Today's game recaps have been kindly provided by your friend and ours, 2.1 seconds left, as due to minor disasters and then a massive tornado-bearing thunderstorm, I only got to watch about 45 minutes of the four hours worth of soccer that happened today. We might see some hot takes from 2.1 later in the tournament as well, especially where Germany's involved. So, without further ado, 2.1's observations:
In the aftermath of this game, it is kind of easy to forget just how dominant Brazil looked in the first half. Brazil opened the scoring rather quickly in the 18th minute off a headed cross from Hulk which either found the back of goal off of David Luis’ knee or off of Chilean defender Gonzalo Jara’s (remember that name) foot. It seemed only a matter of time before Brazil added to that, with Neymar looking extremely dangerous on a number of receptions in Chile’s third of the pitch, consistently showing his speed advantage despite looking somewhat reticent to shoot with his left foot. However, three sloppy Brazil turnovers each provided Chile with decent scoring opportunities, with Alexis Sánchez turning Hulk’s turnover in the 32nd minute into a somewhat soft goal past Julio Cesar. Brazil would give up another similar such opportunity in stoppage time of the first half, providing an indication of where the game was headed.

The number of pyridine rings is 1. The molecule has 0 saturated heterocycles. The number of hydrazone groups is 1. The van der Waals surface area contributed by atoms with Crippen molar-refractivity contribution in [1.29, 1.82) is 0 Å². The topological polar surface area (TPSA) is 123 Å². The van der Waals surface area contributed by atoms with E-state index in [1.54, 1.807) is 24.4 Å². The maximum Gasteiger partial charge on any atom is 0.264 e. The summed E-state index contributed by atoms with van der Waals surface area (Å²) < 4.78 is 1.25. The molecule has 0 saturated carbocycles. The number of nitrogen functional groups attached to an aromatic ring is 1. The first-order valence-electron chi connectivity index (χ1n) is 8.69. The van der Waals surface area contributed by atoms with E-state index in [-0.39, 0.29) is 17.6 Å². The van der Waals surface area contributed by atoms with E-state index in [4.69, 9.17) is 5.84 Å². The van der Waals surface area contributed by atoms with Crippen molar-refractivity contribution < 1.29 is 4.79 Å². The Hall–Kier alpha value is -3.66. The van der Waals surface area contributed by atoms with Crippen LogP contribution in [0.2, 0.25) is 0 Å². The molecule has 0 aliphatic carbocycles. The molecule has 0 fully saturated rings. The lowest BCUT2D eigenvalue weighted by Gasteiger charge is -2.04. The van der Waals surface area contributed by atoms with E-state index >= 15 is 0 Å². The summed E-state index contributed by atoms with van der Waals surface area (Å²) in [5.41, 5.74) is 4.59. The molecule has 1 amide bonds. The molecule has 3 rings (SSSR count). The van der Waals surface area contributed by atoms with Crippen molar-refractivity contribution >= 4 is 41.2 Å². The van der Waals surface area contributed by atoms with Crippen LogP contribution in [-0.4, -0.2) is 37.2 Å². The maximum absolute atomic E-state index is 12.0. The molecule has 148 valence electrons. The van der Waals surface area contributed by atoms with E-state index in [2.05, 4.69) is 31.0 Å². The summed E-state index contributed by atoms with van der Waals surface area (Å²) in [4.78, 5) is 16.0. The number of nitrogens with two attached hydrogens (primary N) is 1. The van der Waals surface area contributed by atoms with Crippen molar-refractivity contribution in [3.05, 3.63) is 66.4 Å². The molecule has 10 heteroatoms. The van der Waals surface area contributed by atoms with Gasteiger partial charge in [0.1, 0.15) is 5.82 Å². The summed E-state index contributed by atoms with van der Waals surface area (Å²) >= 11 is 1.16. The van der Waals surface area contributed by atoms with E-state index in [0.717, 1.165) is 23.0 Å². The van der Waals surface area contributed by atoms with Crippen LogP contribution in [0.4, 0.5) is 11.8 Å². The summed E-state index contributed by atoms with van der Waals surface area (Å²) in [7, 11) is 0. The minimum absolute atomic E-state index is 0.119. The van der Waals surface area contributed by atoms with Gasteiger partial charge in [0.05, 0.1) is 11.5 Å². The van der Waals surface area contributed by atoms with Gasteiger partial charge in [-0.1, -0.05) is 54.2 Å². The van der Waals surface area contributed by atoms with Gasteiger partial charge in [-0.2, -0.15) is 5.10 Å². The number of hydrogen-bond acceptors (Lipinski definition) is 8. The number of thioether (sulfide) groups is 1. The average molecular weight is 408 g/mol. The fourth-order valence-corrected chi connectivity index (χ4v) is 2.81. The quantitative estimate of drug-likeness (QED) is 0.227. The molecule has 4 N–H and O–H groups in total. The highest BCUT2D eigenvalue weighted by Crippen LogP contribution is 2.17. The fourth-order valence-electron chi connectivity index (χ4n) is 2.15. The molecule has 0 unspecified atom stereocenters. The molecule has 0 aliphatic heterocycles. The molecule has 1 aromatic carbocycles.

In the second half, I think it is more than fair to say that Chile played brilliantly, while Brazil played tight. The Seleção looked disinterested in maintaining possession and making runs for one another, with Neymar in particular looking gassed. Hulk, for his part, actually put in a very solid half after his gaffe had allowed Chile to tie the proceedings, but the second half was much more about Alexis Sánchez controlling the game on the ball than it was about any Brazilian players. That said, Hulk looked to have put Brazil ahead in the 55th minute after settling the ball with his armpit (according to him) or his upper arm (according to the referee). Chile probably should have gone ahead in the 64th minute when Charles Aránguiz got the ball on a nice cutback pass in front of goal, but Julio Cesar made one hell of a save to keep the ball out, redeeming himself for any lax play on Sánchez’s goal. Chile continued to dominate possession, and by the end of regulation Brazil looked to be playing for extra time – a move that I’m sure delighted their supporters.